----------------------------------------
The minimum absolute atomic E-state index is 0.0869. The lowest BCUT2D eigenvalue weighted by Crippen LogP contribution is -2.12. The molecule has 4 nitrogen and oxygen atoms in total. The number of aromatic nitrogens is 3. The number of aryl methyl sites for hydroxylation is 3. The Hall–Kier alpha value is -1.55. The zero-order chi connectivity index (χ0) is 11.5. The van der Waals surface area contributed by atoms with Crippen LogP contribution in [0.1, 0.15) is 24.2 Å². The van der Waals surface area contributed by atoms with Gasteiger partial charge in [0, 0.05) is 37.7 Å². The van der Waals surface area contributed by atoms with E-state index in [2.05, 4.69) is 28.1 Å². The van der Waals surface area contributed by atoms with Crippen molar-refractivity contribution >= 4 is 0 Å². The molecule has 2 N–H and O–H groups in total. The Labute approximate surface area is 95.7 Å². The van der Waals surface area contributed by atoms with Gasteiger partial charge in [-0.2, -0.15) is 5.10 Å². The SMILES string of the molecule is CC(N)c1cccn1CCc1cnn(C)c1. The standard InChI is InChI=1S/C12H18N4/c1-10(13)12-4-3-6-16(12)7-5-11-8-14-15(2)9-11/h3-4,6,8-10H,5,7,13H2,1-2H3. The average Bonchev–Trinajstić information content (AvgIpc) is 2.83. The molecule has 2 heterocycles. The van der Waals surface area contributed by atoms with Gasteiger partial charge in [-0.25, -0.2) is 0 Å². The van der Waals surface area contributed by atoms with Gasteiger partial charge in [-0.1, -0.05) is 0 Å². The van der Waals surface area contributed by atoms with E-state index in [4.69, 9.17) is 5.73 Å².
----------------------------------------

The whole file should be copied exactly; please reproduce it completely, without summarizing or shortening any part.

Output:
The minimum absolute atomic E-state index is 0.0869. The lowest BCUT2D eigenvalue weighted by Crippen LogP contribution is -2.12. The molecule has 4 nitrogen and oxygen atoms in total. The number of aromatic nitrogens is 3. The number of aryl methyl sites for hydroxylation is 3. The Hall–Kier alpha value is -1.55. The zero-order chi connectivity index (χ0) is 11.5. The van der Waals surface area contributed by atoms with Crippen LogP contribution in [0.1, 0.15) is 24.2 Å². The van der Waals surface area contributed by atoms with Gasteiger partial charge in [0, 0.05) is 37.7 Å². The van der Waals surface area contributed by atoms with E-state index in [2.05, 4.69) is 28.1 Å². The van der Waals surface area contributed by atoms with Crippen molar-refractivity contribution >= 4 is 0 Å². The molecule has 2 N–H and O–H groups in total. The Labute approximate surface area is 95.7 Å². The van der Waals surface area contributed by atoms with Gasteiger partial charge in [-0.2, -0.15) is 5.10 Å². The SMILES string of the molecule is CC(N)c1cccn1CCc1cnn(C)c1. The standard InChI is InChI=1S/C12H18N4/c1-10(13)12-4-3-6-16(12)7-5-11-8-14-15(2)9-11/h3-4,6,8-10H,5,7,13H2,1-2H3. The average Bonchev–Trinajstić information content (AvgIpc) is 2.83. The molecule has 2 heterocycles. The van der Waals surface area contributed by atoms with Gasteiger partial charge in [-0.25, -0.2) is 0 Å². The van der Waals surface area contributed by atoms with Gasteiger partial charge in [-0.1, -0.05) is 0 Å². The van der Waals surface area contributed by atoms with E-state index in [4.69, 9.17) is 5.73 Å².